I’ve also been thinking about how “music heavy” my blogs are appearing to be at the moment. I mean, I’m only just started on that, and I’ve still got several months of albums to listen to.

Furthermore, I’ve been looking through my old entries and thinking how different my entries are these days comparatively.

So, I thought why not do a few posts about something different. That way I don’t alienate my already existing audience. Therefore, over the next few entries, I thought I would write about my job history. Each and every job. The fun and disparity I had. The people I met.

Stay tuned.


Music Project–Album #42–A Secret History –The Divine Comedy

imageA Secret History by The Divine Comedy

 

There is a certain sound that conjures up memories of the 1990’s. Granted, I spent most of the 1990s in a haze of solitude and unemployment. Indeed, I did not really venture much further musically than the compilation album Shine 9. Instead I spent most of the 90s listening to Mike Oldfield, Yes, Triumvirat and whatever I happened upon on my cassette tapes. Those were the days. Days of sitting round, doing nothing. Wasting time.

 

I suspect that The Divine Comedy’s greatest hits, this album, appears in my music library due to Gay Jamie who no doubt put it on one of his many MP3 CDs he wrote for me back in the early noughties.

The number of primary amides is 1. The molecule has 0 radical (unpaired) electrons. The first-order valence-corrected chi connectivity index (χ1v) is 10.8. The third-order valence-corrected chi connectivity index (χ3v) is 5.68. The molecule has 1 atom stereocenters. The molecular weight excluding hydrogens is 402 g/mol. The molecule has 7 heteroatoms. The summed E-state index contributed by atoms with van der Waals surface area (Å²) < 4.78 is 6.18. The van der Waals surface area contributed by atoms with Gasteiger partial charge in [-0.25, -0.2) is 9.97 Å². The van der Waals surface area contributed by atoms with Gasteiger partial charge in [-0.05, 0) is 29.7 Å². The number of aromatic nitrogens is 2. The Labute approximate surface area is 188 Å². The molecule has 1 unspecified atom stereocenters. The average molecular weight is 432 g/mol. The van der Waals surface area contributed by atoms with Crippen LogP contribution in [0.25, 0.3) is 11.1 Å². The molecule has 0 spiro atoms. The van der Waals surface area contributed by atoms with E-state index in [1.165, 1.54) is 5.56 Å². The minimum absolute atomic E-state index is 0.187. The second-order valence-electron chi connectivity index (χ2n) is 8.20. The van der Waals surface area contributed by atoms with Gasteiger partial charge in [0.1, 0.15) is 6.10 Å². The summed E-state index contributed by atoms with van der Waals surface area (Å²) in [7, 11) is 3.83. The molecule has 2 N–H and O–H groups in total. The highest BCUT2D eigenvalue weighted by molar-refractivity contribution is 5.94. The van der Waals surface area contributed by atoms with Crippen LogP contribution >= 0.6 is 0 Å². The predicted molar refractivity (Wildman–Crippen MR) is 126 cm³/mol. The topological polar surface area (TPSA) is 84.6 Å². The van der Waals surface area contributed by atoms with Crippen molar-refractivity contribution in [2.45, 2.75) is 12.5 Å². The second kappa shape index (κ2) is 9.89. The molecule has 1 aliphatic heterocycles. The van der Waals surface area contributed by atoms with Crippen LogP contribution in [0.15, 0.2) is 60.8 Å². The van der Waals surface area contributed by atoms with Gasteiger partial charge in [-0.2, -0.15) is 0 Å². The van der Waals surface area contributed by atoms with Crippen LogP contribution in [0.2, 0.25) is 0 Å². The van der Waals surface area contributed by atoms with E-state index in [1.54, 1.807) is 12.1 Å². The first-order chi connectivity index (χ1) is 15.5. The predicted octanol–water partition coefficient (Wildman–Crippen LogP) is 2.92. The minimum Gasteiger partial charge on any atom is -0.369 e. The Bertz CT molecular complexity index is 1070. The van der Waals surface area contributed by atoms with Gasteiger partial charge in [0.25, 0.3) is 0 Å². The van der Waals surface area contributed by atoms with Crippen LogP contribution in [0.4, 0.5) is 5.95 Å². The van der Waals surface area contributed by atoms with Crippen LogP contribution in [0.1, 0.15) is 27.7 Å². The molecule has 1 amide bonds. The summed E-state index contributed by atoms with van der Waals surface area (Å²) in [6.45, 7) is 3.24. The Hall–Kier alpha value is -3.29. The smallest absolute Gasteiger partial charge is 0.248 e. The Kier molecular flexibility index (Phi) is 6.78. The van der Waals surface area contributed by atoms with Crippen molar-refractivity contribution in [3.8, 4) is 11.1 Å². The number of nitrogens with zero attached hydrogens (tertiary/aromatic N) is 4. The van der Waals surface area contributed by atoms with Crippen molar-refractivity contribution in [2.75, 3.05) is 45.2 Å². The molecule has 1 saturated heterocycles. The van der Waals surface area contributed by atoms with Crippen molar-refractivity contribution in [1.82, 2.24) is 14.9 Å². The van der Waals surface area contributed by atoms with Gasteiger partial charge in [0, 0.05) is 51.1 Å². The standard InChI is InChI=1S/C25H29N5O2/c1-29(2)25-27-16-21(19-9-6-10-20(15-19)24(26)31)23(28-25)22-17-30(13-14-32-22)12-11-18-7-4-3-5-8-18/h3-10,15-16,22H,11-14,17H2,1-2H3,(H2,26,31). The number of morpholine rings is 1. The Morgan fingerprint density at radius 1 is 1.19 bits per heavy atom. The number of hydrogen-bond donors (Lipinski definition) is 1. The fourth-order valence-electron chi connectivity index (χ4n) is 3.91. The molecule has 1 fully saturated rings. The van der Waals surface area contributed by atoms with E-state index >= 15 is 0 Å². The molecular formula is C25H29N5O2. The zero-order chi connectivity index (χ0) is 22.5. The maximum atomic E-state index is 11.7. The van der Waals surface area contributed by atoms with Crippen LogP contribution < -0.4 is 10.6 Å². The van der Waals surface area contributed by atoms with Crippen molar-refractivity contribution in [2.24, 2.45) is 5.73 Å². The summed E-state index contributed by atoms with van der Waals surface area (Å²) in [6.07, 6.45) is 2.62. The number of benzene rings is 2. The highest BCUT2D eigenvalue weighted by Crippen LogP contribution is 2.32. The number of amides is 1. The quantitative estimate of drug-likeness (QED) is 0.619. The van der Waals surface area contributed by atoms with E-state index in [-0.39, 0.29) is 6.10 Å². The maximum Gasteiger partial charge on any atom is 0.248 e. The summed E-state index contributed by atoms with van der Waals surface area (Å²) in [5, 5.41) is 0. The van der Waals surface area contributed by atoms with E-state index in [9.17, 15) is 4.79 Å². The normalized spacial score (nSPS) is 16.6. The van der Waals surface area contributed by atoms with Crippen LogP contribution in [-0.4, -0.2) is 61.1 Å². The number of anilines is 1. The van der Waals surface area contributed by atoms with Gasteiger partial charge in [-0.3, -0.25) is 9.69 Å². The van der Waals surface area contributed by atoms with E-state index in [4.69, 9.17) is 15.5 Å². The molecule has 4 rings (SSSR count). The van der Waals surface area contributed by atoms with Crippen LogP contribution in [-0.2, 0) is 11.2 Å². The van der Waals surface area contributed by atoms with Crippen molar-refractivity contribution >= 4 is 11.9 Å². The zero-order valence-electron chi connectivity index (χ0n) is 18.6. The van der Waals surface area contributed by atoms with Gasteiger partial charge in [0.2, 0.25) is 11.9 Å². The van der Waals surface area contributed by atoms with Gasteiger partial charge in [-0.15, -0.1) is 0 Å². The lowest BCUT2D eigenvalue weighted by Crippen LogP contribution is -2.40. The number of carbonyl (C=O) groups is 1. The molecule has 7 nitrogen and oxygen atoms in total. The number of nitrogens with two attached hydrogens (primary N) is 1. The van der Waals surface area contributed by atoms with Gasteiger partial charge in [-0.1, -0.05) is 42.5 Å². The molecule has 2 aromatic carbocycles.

The Divine Comedy are that sound. The sound of the nineties. I’d not listened to this album before I began this project and, apart from a couple of tunes I’d heard on the radio or in other compilations, I’m not all that familiar nor enamoured with the band or their work. I was also surprised by the fact that they wrote the theme tune to Father Ted. So that was a surprise when it started playing midway through the listen.

 

Anyway, I think I’ll just keep the tracks I like off this album and bin the rest.


Music Project – Album #38 – A Rush of Blood to the Head- Coldplay

A Rush of Blood to the Head by Coldplay

I never did the Coldplay thing. To me they were too mainstream, boring, bland, over exposed and overused. Listening to this album again did nothing to change that opinion.

While listening I kept expecting the soothing tones of Kirsty Wark or Prof Brian COCKs to pipe in over the top and tell me about the illusionary one armed orphan made of atoms that was in need of some respite or donations so they could buy a camel to dig a waterhole in their flooded landscape with their one eyed baby. Or someone like Lenny Henry to start telling me about Samanfa from Barnes who has over come her addiction to jam and has returned to the area where her abuse of jam started only to be reunited with Kelly her old friend who has now lost a leg. Or something.

If you’ve watched any documentaries or charity programmes since this album was released, there is no doubt you have already heard this album. I don’t know why. Perhaps it just brings to mind unbearable mental images of depression, deprivation and false hope.

Anyway, for you guys, I listened to the whole album. I didn’t want to. I wanted to gloss over it but I am loyal to you and so I tortured myself by listening to it. Please don’t make me do it again…..I can’t. I’ve recycle binned it…

Music Project – Album #31 – A La Carte – Triumvirat